Gasoline is the current fuel of choice for personal transportation, but it generates pollutants by combustion and evaporation, including nitrogen oxides, sulfur oxide, carbon monoxide, and traces of carcinogens chemicals. This has motivated the search for alternative routes toward new energy sources. Natural gas, a natural resource, whose main component is methane (>95% methane, with some ethane, nitrogen, higher hydrocarbons, and carbon dioxide), becomes a good candidate for an alternative fuel because it is inexpensive, and highest H/C ratio among all fossil fuels for reduced carbon dioxide emission. Moreover, the huge reserves of natural gas around the world are comparable to the energy content of the world's petroleum reserves. However, to utilize this methane, inexpensive means of transporting and storing are required. Since methane has a critical temperature of 191 K and critical pressure of 46.6 bar, it cannot be liquefied at room temperature, increasing the cost of its transportation. Thus, for utilization of natural gas, storing is very crucial.
To overcome the disadvantage of methane hard to store, many strategies have been developed and the most common three ways are as follows:
Among these alternatives, CNG requires costly multi-stage compressors and heavy high-pressure tanks for storage, while LNG can only be stored with complicated cryogenic cooling systems. So, it is believed that storing methane via porous materials such as MOFs and COFs is the most promising near-term route because it allows operation at reasonable pressure (1-300 bar) and temperature (7-298 K) and does not require extra energy input for conversion to higher hydrocarbons or methanol.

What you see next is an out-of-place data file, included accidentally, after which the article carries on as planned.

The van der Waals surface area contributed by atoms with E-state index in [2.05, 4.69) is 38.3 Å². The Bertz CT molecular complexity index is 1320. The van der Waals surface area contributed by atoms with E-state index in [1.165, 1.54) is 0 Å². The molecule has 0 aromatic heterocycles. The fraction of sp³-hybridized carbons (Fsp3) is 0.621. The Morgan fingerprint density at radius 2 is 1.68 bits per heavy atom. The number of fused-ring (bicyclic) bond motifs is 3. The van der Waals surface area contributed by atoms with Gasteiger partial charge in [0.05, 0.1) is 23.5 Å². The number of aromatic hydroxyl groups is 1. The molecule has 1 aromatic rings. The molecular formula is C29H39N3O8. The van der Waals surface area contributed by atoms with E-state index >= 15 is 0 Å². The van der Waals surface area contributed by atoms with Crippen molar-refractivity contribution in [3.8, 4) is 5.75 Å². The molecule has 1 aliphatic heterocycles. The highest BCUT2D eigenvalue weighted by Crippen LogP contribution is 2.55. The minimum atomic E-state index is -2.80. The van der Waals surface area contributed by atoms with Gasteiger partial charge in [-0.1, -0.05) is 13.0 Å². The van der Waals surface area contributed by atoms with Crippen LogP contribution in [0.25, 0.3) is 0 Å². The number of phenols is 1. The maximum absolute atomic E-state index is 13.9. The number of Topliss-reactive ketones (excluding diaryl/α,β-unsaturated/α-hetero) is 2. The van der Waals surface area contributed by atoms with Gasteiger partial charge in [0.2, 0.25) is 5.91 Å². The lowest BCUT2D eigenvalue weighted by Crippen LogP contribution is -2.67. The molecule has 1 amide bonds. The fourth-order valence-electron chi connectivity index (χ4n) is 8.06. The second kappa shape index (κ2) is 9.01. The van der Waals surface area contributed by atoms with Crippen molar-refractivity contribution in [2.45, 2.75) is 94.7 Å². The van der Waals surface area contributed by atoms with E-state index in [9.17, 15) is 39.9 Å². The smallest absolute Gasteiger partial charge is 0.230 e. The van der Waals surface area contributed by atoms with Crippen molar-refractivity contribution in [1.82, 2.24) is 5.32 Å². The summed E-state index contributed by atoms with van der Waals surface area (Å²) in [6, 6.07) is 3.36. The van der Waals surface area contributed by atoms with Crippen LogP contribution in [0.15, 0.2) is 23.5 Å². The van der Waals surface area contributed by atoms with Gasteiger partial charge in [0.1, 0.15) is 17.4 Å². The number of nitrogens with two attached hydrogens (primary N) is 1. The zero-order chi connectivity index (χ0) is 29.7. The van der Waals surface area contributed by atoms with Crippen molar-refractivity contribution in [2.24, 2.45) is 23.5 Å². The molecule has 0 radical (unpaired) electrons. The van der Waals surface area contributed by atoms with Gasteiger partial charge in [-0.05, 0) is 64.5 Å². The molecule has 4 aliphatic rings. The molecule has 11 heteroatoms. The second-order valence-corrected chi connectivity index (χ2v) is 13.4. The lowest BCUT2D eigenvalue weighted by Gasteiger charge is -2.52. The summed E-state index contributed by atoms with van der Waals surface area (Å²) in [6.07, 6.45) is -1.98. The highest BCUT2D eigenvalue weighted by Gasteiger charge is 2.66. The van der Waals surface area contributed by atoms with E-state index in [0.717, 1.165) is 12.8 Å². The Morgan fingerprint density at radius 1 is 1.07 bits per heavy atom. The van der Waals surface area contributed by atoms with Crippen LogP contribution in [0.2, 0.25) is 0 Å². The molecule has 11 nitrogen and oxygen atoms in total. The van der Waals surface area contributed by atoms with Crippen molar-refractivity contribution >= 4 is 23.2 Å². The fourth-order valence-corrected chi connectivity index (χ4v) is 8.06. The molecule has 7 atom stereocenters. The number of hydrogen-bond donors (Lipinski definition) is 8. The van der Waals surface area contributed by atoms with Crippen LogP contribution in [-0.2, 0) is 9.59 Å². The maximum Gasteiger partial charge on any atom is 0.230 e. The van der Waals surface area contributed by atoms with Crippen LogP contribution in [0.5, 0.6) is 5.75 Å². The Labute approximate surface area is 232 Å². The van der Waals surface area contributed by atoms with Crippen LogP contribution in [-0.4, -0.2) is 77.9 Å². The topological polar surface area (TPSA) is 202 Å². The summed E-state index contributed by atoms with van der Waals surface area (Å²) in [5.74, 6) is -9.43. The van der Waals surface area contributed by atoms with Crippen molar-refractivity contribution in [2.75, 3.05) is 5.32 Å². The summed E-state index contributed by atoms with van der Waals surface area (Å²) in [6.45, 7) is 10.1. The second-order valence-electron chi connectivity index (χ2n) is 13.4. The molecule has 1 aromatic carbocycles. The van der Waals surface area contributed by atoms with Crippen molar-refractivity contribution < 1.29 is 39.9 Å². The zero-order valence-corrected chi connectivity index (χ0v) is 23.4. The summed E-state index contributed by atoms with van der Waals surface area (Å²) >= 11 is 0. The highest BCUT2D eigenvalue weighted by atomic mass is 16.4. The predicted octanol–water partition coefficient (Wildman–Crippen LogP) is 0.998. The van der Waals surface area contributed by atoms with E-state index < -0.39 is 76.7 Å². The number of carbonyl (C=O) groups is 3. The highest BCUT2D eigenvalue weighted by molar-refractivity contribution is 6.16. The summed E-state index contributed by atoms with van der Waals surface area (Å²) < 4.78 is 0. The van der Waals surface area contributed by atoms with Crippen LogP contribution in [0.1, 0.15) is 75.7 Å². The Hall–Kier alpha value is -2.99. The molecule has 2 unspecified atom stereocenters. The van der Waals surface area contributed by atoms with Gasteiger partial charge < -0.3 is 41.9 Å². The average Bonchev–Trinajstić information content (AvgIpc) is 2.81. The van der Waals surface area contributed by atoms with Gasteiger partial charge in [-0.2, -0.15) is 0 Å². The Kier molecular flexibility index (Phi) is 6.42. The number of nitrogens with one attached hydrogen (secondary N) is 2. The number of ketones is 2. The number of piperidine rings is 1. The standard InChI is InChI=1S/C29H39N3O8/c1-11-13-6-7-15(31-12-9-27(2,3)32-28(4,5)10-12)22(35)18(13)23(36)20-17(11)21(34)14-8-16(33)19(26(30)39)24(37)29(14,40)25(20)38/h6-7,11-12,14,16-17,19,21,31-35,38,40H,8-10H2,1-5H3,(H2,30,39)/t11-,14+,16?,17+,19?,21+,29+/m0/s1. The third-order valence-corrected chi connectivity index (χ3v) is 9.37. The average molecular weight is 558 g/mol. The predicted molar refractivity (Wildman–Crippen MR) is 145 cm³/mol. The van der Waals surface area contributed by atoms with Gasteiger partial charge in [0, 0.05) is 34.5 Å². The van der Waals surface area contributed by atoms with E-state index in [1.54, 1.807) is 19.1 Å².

The interactions between MOFs and methane are moderate, storing methane in MOFs can be realized at room temperature and reasonably high pressure. In 2015, Eddaoudi and coworkers reported a MOF named Alsoc-MOF-1 for methane storage, its gravimetric total methane uptake and working capacity at 298 K are 0.42 g/g (65 bar) and 0.37 g/g (5-65 bar), respectively. Usually, developing MOFs with suitable pore sizes, incorporating functional groups/sites into MOFs can enhance their volumetric methane capacities. And MOFs with higher pore volumes and surface areas are more likely to have higher gravimetric methane capacities.
Fig.1 Methane adsorption isotherms of Al-soc-MOF-1 at different temperatures
COFs are held together by strong covalent bonds between light elements such as B, C, O, H, and Si. They have high surface areas, large pore volumes, and the lowest densities for any known crystalline material (as low as 0.17 g/cm3 ), all of which are prerequisites for high uptake of methane. Usually, 3D COFs are superior to 2D COFs with respect to the methane adsorption. For example, the 3D COF-102 with a pore volume of 1.55 cm3/g and COF-103 with a pore volume of 1.54 cm3/g exhibit remarkable high-pressure methane uptake capacities of 187 mg/g (18.7 wt %) and 175 mg/g (17.5 wt %), respectively, at 35 bar and 298 K, which are the highest among COFs. On the contrary, 2D COF-5 with a pore volume of 1.07 cm3/g shows a methane uptake capacity of 89 mg/g (8.9 wt %) under otherwise identical conditions, which is the highest among 2D COFs.
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